Snappish Murdoch and who will judge Hunt?
A more snappish Rupert Murdoch in evidence at Leveson today. The man who said yesterday that anyone in public life was fair game for media attention today complains about being harrassed by snappers and reporters when he left his home beside Rebekah Brooks last year.
He’s also got a bit personal with the inquiry QC saying “people like you” would draw certain negative inferences. He’s shared with us that he sees himself as a “victim” of a News International “cover-up” over phone hacking that prevented him from finding out how bad things were.
There was a tantalising moment earlier when the inquiry QC seemed to be asking the “grand deal” question which is argued by Peter Oborne in today’s Telegraph. Were Jeremy Hunt’s visit to News Corp HQ in New York – just before David Cameron met James Muroch in the UK and The Sun endorsed the Tories in 2009 – connected? Rupert Murdoch didn’t seem to quite get the point, Lord Justice Leveson then interrupted and the whole thing was not returned to. Bizarre.
It’s emerged that Lord Justice Leveson had a phone chat late Tuesday afternoon with the Cabinet Secretary Sir Jeremy Heywood about how he was intending to deal with the allegations against Jeremy Hunt. There will be much interest in quite what passed between them.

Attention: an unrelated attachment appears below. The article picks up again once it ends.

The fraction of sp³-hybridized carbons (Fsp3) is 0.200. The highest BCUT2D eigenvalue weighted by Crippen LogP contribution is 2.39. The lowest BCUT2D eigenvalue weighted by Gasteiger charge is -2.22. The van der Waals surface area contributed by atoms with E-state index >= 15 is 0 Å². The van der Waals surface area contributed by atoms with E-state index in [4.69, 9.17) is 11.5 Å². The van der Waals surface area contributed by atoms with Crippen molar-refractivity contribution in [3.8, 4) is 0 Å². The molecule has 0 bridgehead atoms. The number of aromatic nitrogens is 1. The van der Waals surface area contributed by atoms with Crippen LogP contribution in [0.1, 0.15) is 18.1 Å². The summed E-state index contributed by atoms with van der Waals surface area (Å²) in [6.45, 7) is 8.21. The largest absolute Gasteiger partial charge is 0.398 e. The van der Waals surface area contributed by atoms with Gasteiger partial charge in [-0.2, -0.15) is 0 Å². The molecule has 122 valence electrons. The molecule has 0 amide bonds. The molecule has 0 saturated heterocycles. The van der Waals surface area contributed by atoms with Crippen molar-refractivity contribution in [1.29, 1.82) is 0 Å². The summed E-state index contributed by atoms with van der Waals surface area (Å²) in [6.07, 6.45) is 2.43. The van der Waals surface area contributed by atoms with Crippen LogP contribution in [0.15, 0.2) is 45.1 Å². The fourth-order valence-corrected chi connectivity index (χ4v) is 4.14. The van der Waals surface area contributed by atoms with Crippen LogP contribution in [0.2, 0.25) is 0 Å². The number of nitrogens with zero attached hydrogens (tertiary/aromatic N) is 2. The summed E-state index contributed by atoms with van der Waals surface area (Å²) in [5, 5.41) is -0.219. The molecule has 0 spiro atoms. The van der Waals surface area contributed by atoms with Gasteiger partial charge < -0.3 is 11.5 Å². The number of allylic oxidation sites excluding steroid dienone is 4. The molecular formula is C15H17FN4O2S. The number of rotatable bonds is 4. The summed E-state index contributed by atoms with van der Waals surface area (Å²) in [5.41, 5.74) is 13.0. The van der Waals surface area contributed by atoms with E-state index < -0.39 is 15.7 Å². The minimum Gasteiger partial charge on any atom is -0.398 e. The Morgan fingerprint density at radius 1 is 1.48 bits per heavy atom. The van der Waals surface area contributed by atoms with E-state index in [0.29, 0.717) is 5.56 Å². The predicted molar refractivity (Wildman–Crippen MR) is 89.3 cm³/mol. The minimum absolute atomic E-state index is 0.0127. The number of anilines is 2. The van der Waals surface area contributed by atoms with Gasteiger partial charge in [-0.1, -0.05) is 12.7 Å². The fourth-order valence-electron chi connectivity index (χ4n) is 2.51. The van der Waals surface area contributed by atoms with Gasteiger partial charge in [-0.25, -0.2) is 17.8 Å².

The call would appear to have happened just before Number 10 saw Jeremy Hunt and sent him out to face the press saying that the allegations against him were something that would be looked into by the Leveson Inquiry and, by implicaton, adjudicated on by Lord Justice Leveson.
Not exactly within the terms of reference originally agreed for Lord Justice Leveson’s inquiry, you might think and, I understand, not necessarily what Lord Justice Leveson has in mind. His report may or may not answer the many questions that people have for Jeremy Hunt at the moment. Not quite the impression you’re left with listening to the PM yesterday or Jeremy Hunt on Tuesday night.
Lord Justice Leveson gave one of the strongest indications yet of his thinking on media standards. He thought the News of the World conduct in extracting a promise of cooperation from someone involved in the Max Mosley pictures in return for pixillating her face in the pictures was “disturbing” and, as a High Court judgement said, amounted to “blackmail.” Rupert Murdoch clearly didn’t think the same way but could spot danger and said “you scratch my back, I’ll scratch yours” is common in life but he hadn’t read the judgement.
The inquiry QC jumped in and said if “you scratch my back” is such a way of life, was he quite sure it never came into play in his relations with politicians? Murdoch said nice try but “I’m not falling for it.”